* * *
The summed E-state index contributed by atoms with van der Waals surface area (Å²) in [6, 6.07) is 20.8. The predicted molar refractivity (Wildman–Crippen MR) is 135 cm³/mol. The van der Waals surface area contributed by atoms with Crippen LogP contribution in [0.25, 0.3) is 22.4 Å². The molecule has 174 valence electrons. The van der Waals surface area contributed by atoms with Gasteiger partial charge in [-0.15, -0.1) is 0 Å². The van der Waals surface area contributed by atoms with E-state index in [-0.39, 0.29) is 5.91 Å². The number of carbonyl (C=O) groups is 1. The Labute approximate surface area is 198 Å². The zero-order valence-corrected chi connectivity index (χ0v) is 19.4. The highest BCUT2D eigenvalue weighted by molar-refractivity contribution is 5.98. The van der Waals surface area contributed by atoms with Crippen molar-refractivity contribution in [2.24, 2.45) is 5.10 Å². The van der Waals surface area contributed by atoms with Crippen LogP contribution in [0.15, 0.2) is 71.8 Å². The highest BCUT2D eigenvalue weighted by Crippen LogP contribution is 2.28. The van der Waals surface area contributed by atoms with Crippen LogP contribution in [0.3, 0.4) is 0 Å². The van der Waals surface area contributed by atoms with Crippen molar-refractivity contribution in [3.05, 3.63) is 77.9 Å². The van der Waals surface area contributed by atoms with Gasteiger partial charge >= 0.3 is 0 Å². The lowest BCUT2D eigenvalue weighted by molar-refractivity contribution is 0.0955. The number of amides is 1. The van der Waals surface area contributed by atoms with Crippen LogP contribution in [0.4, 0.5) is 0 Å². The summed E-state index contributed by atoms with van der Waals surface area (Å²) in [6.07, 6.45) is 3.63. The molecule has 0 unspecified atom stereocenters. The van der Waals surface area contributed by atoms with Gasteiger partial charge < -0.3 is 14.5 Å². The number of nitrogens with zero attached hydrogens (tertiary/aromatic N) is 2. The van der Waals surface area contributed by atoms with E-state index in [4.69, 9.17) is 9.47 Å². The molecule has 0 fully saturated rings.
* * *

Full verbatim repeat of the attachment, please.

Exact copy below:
The summed E-state index contributed by atoms with van der Waals surface area (Å²) in [6, 6.07) is 20.8. The predicted molar refractivity (Wildman–Crippen MR) is 135 cm³/mol. The van der Waals surface area contributed by atoms with Crippen LogP contribution in [0.25, 0.3) is 22.4 Å². The molecule has 174 valence electrons. The van der Waals surface area contributed by atoms with Gasteiger partial charge in [-0.15, -0.1) is 0 Å². The van der Waals surface area contributed by atoms with E-state index in [-0.39, 0.29) is 5.91 Å². The number of carbonyl (C=O) groups is 1. The Labute approximate surface area is 198 Å². The zero-order valence-corrected chi connectivity index (χ0v) is 19.4. The highest BCUT2D eigenvalue weighted by molar-refractivity contribution is 5.98. The van der Waals surface area contributed by atoms with Crippen molar-refractivity contribution in [2.24, 2.45) is 5.10 Å². The van der Waals surface area contributed by atoms with Crippen LogP contribution in [0.15, 0.2) is 71.8 Å². The highest BCUT2D eigenvalue weighted by Crippen LogP contribution is 2.28. The van der Waals surface area contributed by atoms with Crippen LogP contribution in [0.3, 0.4) is 0 Å². The van der Waals surface area contributed by atoms with Crippen molar-refractivity contribution in [3.05, 3.63) is 77.9 Å². The van der Waals surface area contributed by atoms with Gasteiger partial charge >= 0.3 is 0 Å². The lowest BCUT2D eigenvalue weighted by molar-refractivity contribution is 0.0955. The number of amides is 1. The van der Waals surface area contributed by atoms with Crippen LogP contribution in [0.4, 0.5) is 0 Å². The summed E-state index contributed by atoms with van der Waals surface area (Å²) in [6.07, 6.45) is 3.63. The molecule has 0 unspecified atom stereocenters. The van der Waals surface area contributed by atoms with Gasteiger partial charge < -0.3 is 14.5 Å². The number of nitrogens with zero attached hydrogens (tertiary/aromatic N) is 2. The van der Waals surface area contributed by atoms with E-state index in [4.69, 9.17) is 9.47 Å². The molecule has 0 fully saturated rings.